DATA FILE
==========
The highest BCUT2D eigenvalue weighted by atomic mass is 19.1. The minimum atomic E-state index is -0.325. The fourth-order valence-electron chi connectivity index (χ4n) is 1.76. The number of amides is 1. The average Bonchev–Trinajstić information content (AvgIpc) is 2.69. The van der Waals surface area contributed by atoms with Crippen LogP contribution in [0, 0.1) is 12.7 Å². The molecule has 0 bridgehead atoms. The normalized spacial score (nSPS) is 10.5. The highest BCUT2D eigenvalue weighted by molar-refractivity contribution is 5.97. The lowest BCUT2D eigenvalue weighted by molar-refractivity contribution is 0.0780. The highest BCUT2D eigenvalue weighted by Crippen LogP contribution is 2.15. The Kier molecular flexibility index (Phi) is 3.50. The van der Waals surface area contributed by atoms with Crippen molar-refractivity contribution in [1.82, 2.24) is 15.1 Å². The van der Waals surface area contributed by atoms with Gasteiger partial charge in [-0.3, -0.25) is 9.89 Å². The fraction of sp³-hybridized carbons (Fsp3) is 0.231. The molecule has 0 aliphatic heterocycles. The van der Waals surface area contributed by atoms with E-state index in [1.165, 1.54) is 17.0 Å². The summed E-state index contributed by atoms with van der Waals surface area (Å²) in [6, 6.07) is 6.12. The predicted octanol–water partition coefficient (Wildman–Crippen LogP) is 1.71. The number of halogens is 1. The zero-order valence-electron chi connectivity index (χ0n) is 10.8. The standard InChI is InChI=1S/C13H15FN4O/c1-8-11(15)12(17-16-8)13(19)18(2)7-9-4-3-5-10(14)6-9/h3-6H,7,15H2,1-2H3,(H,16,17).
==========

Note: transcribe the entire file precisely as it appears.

The highest BCUT2D eigenvalue weighted by atomic mass is 19.1. The minimum atomic E-state index is -0.325. The fourth-order valence-electron chi connectivity index (χ4n) is 1.76. The number of amides is 1. The average Bonchev–Trinajstić information content (AvgIpc) is 2.69. The van der Waals surface area contributed by atoms with Crippen LogP contribution in [0, 0.1) is 12.7 Å². The molecule has 0 bridgehead atoms. The normalized spacial score (nSPS) is 10.5. The highest BCUT2D eigenvalue weighted by molar-refractivity contribution is 5.97. The lowest BCUT2D eigenvalue weighted by molar-refractivity contribution is 0.0780. The highest BCUT2D eigenvalue weighted by Crippen LogP contribution is 2.15. The Kier molecular flexibility index (Phi) is 3.50. The van der Waals surface area contributed by atoms with Crippen molar-refractivity contribution in [1.82, 2.24) is 15.1 Å². The van der Waals surface area contributed by atoms with Gasteiger partial charge in [-0.3, -0.25) is 9.89 Å². The fraction of sp³-hybridized carbons (Fsp3) is 0.231. The molecule has 0 aliphatic heterocycles. The van der Waals surface area contributed by atoms with E-state index in [1.165, 1.54) is 17.0 Å². The summed E-state index contributed by atoms with van der Waals surface area (Å²) in [6, 6.07) is 6.12. The predicted octanol–water partition coefficient (Wildman–Crippen LogP) is 1.71. The number of halogens is 1. The zero-order valence-electron chi connectivity index (χ0n) is 10.8. The standard InChI is InChI=1S/C13H15FN4O/c1-8-11(15)12(17-16-8)13(19)18(2)7-9-4-3-5-10(14)6-9/h3-6H,7,15H2,1-2H3,(H,16,17).